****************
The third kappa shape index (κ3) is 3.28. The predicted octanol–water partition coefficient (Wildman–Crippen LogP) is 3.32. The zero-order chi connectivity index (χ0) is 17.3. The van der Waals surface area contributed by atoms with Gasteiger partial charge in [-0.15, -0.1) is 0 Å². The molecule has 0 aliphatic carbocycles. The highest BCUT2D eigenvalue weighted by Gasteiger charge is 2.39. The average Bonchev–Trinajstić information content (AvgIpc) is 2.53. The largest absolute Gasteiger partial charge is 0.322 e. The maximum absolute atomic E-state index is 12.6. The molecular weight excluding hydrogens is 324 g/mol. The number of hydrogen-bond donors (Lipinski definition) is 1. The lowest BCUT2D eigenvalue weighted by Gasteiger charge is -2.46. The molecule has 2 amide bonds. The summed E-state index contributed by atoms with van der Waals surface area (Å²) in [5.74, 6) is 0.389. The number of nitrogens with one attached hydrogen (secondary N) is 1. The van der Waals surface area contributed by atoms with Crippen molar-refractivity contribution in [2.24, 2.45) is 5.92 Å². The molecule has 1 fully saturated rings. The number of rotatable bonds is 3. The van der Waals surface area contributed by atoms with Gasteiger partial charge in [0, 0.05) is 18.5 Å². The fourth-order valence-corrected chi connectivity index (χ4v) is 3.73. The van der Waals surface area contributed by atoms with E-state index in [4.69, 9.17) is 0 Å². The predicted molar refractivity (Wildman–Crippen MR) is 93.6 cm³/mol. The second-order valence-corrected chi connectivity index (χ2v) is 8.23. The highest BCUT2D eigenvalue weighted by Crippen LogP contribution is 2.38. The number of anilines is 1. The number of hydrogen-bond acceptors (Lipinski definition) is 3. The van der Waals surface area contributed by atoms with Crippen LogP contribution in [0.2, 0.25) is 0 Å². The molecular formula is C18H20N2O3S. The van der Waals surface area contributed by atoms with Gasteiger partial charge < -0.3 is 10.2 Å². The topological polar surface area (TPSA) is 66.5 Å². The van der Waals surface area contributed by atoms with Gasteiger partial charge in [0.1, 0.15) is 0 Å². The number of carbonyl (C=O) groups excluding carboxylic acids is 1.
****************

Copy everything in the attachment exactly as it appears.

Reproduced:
The third kappa shape index (κ3) is 3.28. The predicted octanol–water partition coefficient (Wildman–Crippen LogP) is 3.32. The zero-order chi connectivity index (χ0) is 17.3. The van der Waals surface area contributed by atoms with Gasteiger partial charge in [-0.15, -0.1) is 0 Å². The molecule has 0 aliphatic carbocycles. The highest BCUT2D eigenvalue weighted by Gasteiger charge is 2.39. The average Bonchev–Trinajstić information content (AvgIpc) is 2.53. The largest absolute Gasteiger partial charge is 0.322 e. The maximum absolute atomic E-state index is 12.6. The molecular weight excluding hydrogens is 324 g/mol. The number of hydrogen-bond donors (Lipinski definition) is 1. The lowest BCUT2D eigenvalue weighted by Gasteiger charge is -2.46. The molecule has 2 amide bonds. The summed E-state index contributed by atoms with van der Waals surface area (Å²) in [5.74, 6) is 0.389. The number of nitrogens with one attached hydrogen (secondary N) is 1. The van der Waals surface area contributed by atoms with Crippen molar-refractivity contribution in [2.24, 2.45) is 5.92 Å². The molecule has 1 fully saturated rings. The number of rotatable bonds is 3. The van der Waals surface area contributed by atoms with Gasteiger partial charge in [0, 0.05) is 18.5 Å². The fourth-order valence-corrected chi connectivity index (χ4v) is 3.73. The van der Waals surface area contributed by atoms with E-state index in [4.69, 9.17) is 0 Å². The predicted molar refractivity (Wildman–Crippen MR) is 93.6 cm³/mol. The second-order valence-corrected chi connectivity index (χ2v) is 8.23. The highest BCUT2D eigenvalue weighted by Crippen LogP contribution is 2.38. The number of anilines is 1. The number of hydrogen-bond acceptors (Lipinski definition) is 3. The van der Waals surface area contributed by atoms with Crippen LogP contribution in [0.2, 0.25) is 0 Å². The molecular formula is C18H20N2O3S. The van der Waals surface area contributed by atoms with Gasteiger partial charge < -0.3 is 10.2 Å². The topological polar surface area (TPSA) is 66.5 Å². The van der Waals surface area contributed by atoms with Gasteiger partial charge in [0.1, 0.15) is 0 Å². The number of carbonyl (C=O) groups excluding carboxylic acids is 1.